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Making the Team
The beautiful game can get very ugly when it comes to selecting a
team. Even at the recreational level, select teams are largely chosen
before the first try-out even starts. Coaches select players that were
in last years team and the players they are familiar with. Then, the few
open spots are available to all those that try-out (often 20-50
players). In groups of that size, a coach may only have a few seconds to
view each player. Often, the word of a parent or other selected player
makes the difference.
At the club level, getting time with the coach may be next to
impossible. Most teams do not announce open tryouts and may only reserve
one or two spots for a specific positional player. Beyond that, any
potential player must unseat an existing player which may be next to
At the High School level, each coach takes a unique approach. Some
coaches may try to keep a club together to take advantage of the players
familiarity with each other. Others may have a set evaluation criteria
based on individual skills. Other coaches may try to take as many
freshmen as possible expecting to train them over time.
College recruiting is even more difficult. Unless a player is at the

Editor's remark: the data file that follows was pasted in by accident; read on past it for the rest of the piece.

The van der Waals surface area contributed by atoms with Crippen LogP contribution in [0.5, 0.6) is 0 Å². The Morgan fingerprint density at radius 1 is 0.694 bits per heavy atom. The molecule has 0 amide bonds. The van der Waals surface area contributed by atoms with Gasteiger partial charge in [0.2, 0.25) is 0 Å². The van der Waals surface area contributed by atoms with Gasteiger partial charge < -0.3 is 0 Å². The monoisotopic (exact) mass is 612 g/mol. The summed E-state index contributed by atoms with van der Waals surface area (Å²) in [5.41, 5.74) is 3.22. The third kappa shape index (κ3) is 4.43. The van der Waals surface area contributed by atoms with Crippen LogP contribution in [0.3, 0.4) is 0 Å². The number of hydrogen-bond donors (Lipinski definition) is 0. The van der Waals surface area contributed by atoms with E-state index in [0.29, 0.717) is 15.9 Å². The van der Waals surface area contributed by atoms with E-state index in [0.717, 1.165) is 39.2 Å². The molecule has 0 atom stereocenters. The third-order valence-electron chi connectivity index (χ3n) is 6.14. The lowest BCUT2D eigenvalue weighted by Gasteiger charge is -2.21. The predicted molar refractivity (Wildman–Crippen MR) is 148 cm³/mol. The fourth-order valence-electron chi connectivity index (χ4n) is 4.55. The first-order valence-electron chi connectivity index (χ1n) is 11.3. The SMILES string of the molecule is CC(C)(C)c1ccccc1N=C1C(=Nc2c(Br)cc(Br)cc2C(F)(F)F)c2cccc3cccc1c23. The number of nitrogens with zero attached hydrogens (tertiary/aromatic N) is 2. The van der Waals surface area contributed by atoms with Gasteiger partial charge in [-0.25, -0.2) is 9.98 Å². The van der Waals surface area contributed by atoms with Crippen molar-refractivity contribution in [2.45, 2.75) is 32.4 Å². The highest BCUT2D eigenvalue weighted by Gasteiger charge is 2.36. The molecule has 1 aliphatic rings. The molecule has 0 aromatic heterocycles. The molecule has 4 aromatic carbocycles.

Premier level or on an Olympic Development Squad, the coach may never
know about them. One way to break the ice is to attend the coach’s camp.
This allows the player to learn the coaching style and to display their
skills. A poor showing at the camp may eliminate a player’s chance of
ever playing for that coach.
Below is the unedited experience of one of our former students.
“I played soccer for four years at Quartz Hill High School.
My first year I made the junior varsity team which was really
difficult. I had been playing soccer since I was five years old and
I started club at the age of twelve. We had nearly sixty kids trying
out for the fifteen open spots on the team. I quickly found that
high school soccer was not all about skill, but also very political.
I was lucky and was accepted by most of the kids and quickly earned
a nickname of "Harry Potter" because I was fast, scored what they
considered magic goals and of coarse I resembled Harry Potter. This
helped me because the coach noticed the weird nickname and it must
have stuck with him. As a sophomore it was easier to make the team
even though we had a new coach because I was now a returning player.
My junior year we had yet another coach. I was immediately put on
the JV side when we started tryouts. One of my friends, who played
club with me, was on the Varsity side told the coach to bring me
over to the varsity side. I went on to be the defensive MVP and
all-league defender that year. All because of whom I knew and who
knew me. As a senior I played varsity as well and earned the coaches
award with my fourth coach in high school soccer. So in my opinion
making the high school soccer team is tremendously dependant on
politics. A large pat of it is getting to know the coach and the
other players and building a trust with them.”
If you have a story to tell, please submit your experience to
for possible inclusion. We are most interested in your college
recruiting experience and the tools, contacts that helped you. All
submissions remain the property of AVID Soccer.